NAFTOLE-HERTS EHRMAN (d. February 3, 1918)
He was born in the town of Michelstadt, Hessen, Germany. His father was a ritual slaughterer and a great scholar. Naftole studied in Altona, with the sage Jacob Ettlinger [1798-1871], and later in Mainz and then in Berlin. He was an Orthodox rabbi and also held a doctoral degree. He held rabbinical posts in Karlsruhe, Trier, and Baden. He compromised on nothing, made numerous enemies for himself, and ultimately abandoned the rabbinate. He spent his last years in Lübeck. Ehrman penned his fictional work initially in German, and they were then translated by others into Yiddish. His writings appeared in separate publications (in notebook form): Shriften (Writings) 1 (Stories), part 1 “Dos groyse gevins” (The great winnings), 39 pp., part 2 “Der dorfisher shtadlen” (The village intercessor), until p. 93, part 3 “Der bal-shem fun mikhelshtadt” (The miracle worker from Michelstadt), until p. 198 (Warsaw: Yeshurun, 1924/1925), Yiddish by Y. Shpiro—the covers of parts 1 and 2 also announce that “a second volume has been published, part 1 with two stories: “Shomer yisroel shloft nisht” (The guardian of Israel does not sleep) and “Dem katsevs tokhter” (The butcher’s daughter). In addition (also in notebook form) there is his “Torah-based scholarly assessment of the essence, compilation, and plan of the Shulḥan arukh, as well as a religious-philosophical justification of a series of points in the Shulḥan arukh, which are tied to daily Jewish obligations”—entitled Der shulkhn orekh (The Shulḥan arukh) (Warsaw: Khinekh farlag, 1926/1927), 54 pp. Included in it is an essay about the author and the author’s own “introduction.” Ehrman’s work also appeared in Hebrew translation. In a separate publication: Baal-hashem mimikhelshtadt, sipur histori (The miracle worker of Michelstadt, a historical tale), trans, Ḥaim Vaisman (Tel Aviv: Nestaḥ, 1956/1957), 96 pp.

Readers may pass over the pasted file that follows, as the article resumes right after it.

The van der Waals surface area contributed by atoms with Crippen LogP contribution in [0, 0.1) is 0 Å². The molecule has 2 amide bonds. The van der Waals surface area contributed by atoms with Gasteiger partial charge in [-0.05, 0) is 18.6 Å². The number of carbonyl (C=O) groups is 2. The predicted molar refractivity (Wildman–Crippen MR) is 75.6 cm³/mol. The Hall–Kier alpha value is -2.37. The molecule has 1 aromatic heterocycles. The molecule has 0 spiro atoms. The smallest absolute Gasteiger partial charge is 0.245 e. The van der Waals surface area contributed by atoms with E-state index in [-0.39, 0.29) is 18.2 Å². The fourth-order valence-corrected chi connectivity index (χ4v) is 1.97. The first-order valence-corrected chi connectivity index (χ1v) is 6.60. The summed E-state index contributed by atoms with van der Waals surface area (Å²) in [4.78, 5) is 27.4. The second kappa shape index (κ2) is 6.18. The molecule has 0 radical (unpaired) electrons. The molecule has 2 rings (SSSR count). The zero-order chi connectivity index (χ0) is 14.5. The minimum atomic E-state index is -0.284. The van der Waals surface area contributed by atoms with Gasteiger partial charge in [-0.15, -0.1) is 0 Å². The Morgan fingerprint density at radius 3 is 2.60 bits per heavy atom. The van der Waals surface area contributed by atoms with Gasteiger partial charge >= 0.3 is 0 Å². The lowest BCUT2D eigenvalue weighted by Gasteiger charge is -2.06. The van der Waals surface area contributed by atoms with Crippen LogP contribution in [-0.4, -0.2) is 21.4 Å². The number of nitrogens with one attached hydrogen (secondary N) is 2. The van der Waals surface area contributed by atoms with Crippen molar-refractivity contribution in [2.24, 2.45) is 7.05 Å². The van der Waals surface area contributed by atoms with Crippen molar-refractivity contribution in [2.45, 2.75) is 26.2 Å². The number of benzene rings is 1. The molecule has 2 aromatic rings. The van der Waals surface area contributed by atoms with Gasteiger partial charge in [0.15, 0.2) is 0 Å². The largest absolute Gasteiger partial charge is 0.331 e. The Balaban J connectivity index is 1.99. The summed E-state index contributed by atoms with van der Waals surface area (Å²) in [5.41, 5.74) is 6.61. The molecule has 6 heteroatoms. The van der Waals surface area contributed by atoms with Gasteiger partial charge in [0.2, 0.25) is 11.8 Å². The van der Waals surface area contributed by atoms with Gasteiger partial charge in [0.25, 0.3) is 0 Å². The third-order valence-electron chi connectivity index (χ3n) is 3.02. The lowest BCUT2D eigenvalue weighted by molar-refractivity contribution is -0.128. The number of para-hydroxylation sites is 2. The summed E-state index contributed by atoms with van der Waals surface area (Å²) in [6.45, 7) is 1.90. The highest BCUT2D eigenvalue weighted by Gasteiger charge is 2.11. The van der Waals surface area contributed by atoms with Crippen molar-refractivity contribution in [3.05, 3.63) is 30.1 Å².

Source: “Harav hagoen hatsadek d״r naftole-herts ehrman z״l” (The rabbi and sage Dr. Naftole-Herts Ehrman, may his memory be for a blessing), in Erhrman, Der shulkhn orekh (The Shulḥan arukh) (Warsaw: Khinekh farlag, 1926/1927), pp. 1-4.